August 22, 2013
The degree of global investment is growing . The news of oil and gas development boom is fostering international investment in the shale play. The announcement of Sasol the “South African firm invests billions in U.S. energy future” is the future picture of this energy driver.
CNN reported, ” Sasol, a Johannesburg-based energy giant, announced late last year its intention to spend up to $14 billion on building the first U.S.-based commercial plant to perform the alchemy of turning natural gas into liquid fuels — hailed as one of the biggest investments from a non-U.S. company in American history.”
Sasol’s leverage solution is “using a process known as gas-to-liquids (GTL), the company plans to chemically convert gas into transport fuels, lubricants and other chemical products. Sasol, which already operates smaller GTL plants in South Africa and Qatar, expects its Louisiana-based facility to produce at least 96,000 barrels per day, creating 1,200 permanent jobs in the following years” in its origin of operation.
“The price of the natural gas in the United States is about the lowest in the world and the markets are also in the U.S.,” says Thomas.”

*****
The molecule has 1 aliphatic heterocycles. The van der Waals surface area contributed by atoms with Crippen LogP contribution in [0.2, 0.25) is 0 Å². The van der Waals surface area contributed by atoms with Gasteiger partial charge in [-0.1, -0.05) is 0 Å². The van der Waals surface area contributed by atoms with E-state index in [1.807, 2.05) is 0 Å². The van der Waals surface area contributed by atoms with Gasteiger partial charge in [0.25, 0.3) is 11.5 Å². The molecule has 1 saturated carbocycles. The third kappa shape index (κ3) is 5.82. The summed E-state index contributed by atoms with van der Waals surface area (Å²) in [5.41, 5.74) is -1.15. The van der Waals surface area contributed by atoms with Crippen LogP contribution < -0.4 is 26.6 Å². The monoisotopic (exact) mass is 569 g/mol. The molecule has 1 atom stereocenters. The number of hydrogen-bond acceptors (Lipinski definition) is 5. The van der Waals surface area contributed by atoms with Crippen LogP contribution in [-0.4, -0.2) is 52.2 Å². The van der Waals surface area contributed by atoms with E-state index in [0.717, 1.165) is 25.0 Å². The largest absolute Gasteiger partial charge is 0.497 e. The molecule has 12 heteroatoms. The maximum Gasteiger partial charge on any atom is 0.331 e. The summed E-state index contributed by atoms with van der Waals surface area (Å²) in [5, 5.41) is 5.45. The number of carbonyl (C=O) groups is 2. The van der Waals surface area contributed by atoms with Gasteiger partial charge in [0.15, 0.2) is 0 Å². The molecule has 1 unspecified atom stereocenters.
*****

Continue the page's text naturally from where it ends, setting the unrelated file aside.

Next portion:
The work of new technologies is integral to the robustness of this energy pocket. Mike Thomas, vice president of U.S. operations, explaining the company’s proprietary technology states, “In that technology we take natural gas and we actually break the molecule down and then reform that molecule into other high-value products like diesel.”
“Sasol’s mega-project in Louisiana also includes a separate $5 to $7 billion ethane cracker and derivatives plant. It has picked the United States for its GTL facility because the country has abundant shale gas, released through the controversial drilling process of hydraulic fracturing — or fracking. ”
The price of natural gas is low and will undoubtedly will shake up the renewable market as attention is placed heavily in one area. The infusion of global investment on U.S. energy is based on this hot commodity of fracking. Despite its detractors the industry is louder than ever.
- U.S. Moniz Visiting Brazil on Shale Production (landsdssustainable.com)
- Business Day – Fracking exploration must wait (jonathandealblog.com)